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WOLF, MAX:

Austrian composer; born at Weisskirchen, Moravia, Feb., 1840; died in Vienna March 23, 1886. His father, a wealthy business man, desired him to pursue a commercial career, but Max early evinced a marked inclination for music. He began studying composition at the age of sixteen, later continuing his studies under A. B. Marx in Berlin and Otto Dessof in Vienna. It is told that General von Moltke, having heard one of Wolf's productions played at a concert in Berlin, requested the artist to compose a military march, "that a bit o' fire may get into the boys."

In his earlier compositions Wolf somewhat imitatedthe style of Offenbach; but later he acquired more originality and inventive talent. Among his works may be mentioned: "Die Schule der Liebe" (1868), a one-act operetta, which passed through thirty-four consecutive performances in Berlin under the title "Die Blaue Dame"; "Im Namen des Königs," an operetta, performed in Berlin and on various other German stages; "Die Porträtdame," staged at Gratz and in Vienna; "Die Pilger" (Vienna, 1872), a three-act opera; "Cesarine"; and "Rafaela."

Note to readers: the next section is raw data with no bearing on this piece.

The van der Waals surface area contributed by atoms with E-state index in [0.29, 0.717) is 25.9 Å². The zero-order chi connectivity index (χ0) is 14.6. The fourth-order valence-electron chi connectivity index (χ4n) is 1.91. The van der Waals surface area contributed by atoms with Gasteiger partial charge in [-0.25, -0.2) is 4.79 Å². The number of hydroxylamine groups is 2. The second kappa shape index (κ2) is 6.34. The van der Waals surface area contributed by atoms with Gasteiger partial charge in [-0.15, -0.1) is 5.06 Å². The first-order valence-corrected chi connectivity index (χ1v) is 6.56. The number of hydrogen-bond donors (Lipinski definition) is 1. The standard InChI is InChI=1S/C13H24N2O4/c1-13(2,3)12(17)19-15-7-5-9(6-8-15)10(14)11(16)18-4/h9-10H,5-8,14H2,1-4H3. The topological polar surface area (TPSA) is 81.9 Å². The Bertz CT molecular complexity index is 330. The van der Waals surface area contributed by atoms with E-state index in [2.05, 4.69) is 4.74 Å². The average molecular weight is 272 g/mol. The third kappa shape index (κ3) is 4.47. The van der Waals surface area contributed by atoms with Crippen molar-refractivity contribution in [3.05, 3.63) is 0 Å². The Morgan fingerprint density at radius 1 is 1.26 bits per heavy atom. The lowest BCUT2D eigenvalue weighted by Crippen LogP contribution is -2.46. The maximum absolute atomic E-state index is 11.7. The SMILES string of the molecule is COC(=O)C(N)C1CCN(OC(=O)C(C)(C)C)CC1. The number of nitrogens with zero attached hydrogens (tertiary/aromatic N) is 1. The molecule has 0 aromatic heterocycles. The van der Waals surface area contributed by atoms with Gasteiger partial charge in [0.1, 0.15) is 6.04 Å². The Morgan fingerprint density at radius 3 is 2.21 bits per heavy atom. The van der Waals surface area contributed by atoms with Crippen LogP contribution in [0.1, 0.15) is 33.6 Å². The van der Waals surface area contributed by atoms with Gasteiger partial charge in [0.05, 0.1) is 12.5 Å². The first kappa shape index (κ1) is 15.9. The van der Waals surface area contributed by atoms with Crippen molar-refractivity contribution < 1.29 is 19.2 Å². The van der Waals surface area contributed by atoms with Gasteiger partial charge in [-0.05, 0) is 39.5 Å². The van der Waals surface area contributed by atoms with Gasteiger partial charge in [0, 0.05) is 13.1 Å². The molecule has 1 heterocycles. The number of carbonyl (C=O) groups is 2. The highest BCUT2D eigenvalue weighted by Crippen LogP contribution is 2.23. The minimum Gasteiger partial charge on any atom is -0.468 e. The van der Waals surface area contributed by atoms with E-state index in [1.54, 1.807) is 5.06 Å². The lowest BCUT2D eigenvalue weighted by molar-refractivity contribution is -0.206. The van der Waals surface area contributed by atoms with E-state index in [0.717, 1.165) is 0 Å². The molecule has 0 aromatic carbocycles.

Bibliography:
  • Scribner's Cyclopedia of Music and Musicians;
  • Wurzbach, Biog. Lex.;
  • Allgemeine Zeitung, 1886, p. 1262;
  • Neue Freie Presse, 1886, No. 7750.
S. N. D.
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